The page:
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The Wake Forest Case: First Degree Murder and Driving

I. DWI Can kill

It’s very unlikely that if someone could look ahead, and realize that they were going to cause loss of life, by the way they were driving, that they would keep driving that way. Issues of road rage often turn into eternal regrets. Regardless, because society has become more and more centered on the most extreme punishment for any incidents of road deaths, it’s essential that you be aware of all the rights that you, a loved one or family member are entitled to: to have an adequate dwi lawyer defense for any incident involving harm to another while driving.

II. Defensive Driving

Six students, all attending Wake Forest, were riding together and eastbound on Polo Road. For two of them, death was in the vehicle coming at them westbound, on the same side of the road.

Mr. Jones was driving the vehicle that was to play the deadly role. He had been seen earlier in Winston-Salem, after bumping one, and then another vehicle from behind with his own car. Mr. Jones was seen by many witnesses to be driving recklessly, and at a high rate of speed. He had been followed at one point, by one driver who had been bumped off the road, and that driver wrote down Jones’s plate number. A call was made to 911: Somebody is “driving really crazy,” and had also said prophetically that “if somebody doesn’t get him, he’s going to kill somebody.”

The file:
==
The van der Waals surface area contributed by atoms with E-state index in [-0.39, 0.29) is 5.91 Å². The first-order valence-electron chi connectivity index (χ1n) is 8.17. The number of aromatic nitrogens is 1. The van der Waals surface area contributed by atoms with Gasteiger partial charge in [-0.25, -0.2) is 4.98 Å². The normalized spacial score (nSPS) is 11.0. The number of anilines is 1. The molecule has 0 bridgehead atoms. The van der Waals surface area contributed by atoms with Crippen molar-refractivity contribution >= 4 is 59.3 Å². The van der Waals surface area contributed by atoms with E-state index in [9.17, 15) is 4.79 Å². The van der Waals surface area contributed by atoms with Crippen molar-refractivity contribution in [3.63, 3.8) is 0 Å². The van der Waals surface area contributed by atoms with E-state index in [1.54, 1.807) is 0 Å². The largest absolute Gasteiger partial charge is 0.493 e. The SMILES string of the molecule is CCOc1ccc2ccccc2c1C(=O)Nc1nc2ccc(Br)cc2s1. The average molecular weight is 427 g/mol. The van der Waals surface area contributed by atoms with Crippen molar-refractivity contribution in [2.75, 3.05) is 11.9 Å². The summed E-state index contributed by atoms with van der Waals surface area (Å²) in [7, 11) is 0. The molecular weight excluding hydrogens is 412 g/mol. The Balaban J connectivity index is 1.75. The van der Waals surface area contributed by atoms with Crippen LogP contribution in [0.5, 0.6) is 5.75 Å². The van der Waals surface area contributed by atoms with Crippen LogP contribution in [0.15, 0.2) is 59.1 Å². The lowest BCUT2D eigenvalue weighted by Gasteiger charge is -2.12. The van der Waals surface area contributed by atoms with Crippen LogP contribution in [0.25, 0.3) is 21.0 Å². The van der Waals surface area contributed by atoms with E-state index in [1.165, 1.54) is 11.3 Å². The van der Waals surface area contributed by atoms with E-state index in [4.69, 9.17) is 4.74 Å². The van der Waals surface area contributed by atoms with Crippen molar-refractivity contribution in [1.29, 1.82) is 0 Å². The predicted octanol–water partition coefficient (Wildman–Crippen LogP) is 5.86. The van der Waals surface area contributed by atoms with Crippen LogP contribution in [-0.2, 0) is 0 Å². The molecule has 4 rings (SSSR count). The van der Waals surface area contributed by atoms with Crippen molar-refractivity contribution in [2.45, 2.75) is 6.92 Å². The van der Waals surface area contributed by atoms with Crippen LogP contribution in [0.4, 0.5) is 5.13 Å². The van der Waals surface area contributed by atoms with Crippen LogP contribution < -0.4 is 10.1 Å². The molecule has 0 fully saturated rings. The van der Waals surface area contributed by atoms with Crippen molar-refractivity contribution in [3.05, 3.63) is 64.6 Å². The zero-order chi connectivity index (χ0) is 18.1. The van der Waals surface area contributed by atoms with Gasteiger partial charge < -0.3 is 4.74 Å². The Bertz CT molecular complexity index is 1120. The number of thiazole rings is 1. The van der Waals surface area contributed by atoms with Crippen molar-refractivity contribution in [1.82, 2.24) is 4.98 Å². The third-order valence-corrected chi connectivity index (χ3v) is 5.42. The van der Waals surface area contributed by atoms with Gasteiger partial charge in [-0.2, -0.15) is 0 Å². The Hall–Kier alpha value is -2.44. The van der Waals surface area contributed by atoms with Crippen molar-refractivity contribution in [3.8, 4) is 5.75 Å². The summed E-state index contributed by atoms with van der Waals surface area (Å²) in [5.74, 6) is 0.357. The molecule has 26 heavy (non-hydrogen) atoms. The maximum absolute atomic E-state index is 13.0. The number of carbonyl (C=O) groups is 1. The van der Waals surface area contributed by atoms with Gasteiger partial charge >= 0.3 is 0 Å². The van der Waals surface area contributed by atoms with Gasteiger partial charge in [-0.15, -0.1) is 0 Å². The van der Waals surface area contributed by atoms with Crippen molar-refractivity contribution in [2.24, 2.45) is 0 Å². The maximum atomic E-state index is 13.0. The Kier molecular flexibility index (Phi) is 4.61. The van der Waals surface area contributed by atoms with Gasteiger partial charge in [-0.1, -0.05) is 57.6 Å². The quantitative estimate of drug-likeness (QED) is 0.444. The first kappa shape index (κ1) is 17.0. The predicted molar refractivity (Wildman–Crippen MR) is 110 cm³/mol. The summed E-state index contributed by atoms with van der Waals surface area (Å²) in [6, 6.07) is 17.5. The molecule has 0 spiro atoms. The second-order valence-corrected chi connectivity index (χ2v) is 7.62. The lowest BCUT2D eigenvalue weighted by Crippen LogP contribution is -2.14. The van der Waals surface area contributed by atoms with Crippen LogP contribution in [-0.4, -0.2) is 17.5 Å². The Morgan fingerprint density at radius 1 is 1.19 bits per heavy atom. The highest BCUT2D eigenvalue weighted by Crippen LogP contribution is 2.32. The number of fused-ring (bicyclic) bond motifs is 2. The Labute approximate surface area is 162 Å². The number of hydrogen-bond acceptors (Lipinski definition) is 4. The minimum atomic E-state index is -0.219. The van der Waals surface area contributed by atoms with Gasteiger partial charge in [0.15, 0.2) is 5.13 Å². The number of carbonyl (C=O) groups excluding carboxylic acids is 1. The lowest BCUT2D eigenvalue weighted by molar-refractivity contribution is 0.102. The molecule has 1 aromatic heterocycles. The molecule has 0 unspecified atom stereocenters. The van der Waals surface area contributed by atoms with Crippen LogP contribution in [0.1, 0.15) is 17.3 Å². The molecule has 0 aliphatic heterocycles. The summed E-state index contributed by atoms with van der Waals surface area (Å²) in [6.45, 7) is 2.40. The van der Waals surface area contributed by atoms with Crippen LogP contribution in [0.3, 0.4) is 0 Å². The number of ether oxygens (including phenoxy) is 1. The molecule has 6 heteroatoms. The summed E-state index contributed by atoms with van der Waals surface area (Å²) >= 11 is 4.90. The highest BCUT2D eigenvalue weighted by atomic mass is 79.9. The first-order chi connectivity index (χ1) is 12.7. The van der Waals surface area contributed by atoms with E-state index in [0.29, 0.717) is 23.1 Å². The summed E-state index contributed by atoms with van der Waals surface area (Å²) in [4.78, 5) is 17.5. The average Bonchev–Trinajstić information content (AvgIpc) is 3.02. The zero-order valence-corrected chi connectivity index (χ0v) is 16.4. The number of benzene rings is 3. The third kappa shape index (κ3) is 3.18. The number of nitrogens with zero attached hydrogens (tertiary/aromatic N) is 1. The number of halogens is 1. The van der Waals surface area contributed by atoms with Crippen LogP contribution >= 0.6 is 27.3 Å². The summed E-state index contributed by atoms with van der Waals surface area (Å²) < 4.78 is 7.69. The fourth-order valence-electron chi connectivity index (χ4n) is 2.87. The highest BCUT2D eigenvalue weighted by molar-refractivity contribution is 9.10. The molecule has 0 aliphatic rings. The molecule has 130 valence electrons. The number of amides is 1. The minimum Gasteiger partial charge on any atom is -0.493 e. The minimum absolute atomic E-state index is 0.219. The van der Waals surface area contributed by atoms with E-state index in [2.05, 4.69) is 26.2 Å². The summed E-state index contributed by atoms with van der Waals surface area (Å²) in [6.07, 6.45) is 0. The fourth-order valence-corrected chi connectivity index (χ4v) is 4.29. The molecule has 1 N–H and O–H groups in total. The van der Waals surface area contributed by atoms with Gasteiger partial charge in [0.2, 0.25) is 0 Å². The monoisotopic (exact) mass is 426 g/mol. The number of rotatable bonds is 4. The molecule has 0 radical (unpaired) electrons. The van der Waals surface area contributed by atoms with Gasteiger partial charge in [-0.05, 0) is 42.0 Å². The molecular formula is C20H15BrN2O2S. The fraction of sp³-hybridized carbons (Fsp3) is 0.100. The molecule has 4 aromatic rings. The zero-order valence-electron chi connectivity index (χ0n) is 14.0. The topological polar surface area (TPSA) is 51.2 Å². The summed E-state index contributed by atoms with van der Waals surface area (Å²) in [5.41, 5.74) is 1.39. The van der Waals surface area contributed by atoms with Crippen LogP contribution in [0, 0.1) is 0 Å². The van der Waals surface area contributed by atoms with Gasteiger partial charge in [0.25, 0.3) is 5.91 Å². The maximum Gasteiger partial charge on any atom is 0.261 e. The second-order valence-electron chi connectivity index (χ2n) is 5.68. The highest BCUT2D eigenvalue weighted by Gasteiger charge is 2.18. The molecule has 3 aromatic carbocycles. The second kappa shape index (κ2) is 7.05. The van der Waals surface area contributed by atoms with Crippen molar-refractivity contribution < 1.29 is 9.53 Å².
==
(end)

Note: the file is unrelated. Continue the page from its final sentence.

Wake Forest students Julie and Maia died as a result of the crash. What was presented another of those horrible cases, where needless loss of life and futures was involved. At the center of these dramas, there needs to be an experienced DWI criminal defense attorney, able to weigh out the facts in the most difficult of cases…protecting the rights of the accused.

III.   The Auto as a Deadly Weapon?

North Carolina’s murder statute defines three different types of criminal conduct, which can equate to a first-degree murder charge. First, if there is willful, deliberate or premeditated killing. Second, first-degree murder charged with instances of imprisonment or starvation and torture… examples can be if someone is lying in wait, or provides poison that results in death. Third, and the most relevant to the use of automobiles recklessly, is that a killing can occur during a felony. What they all have in common is some willfulness or premeditation with an actual intent to kill someone.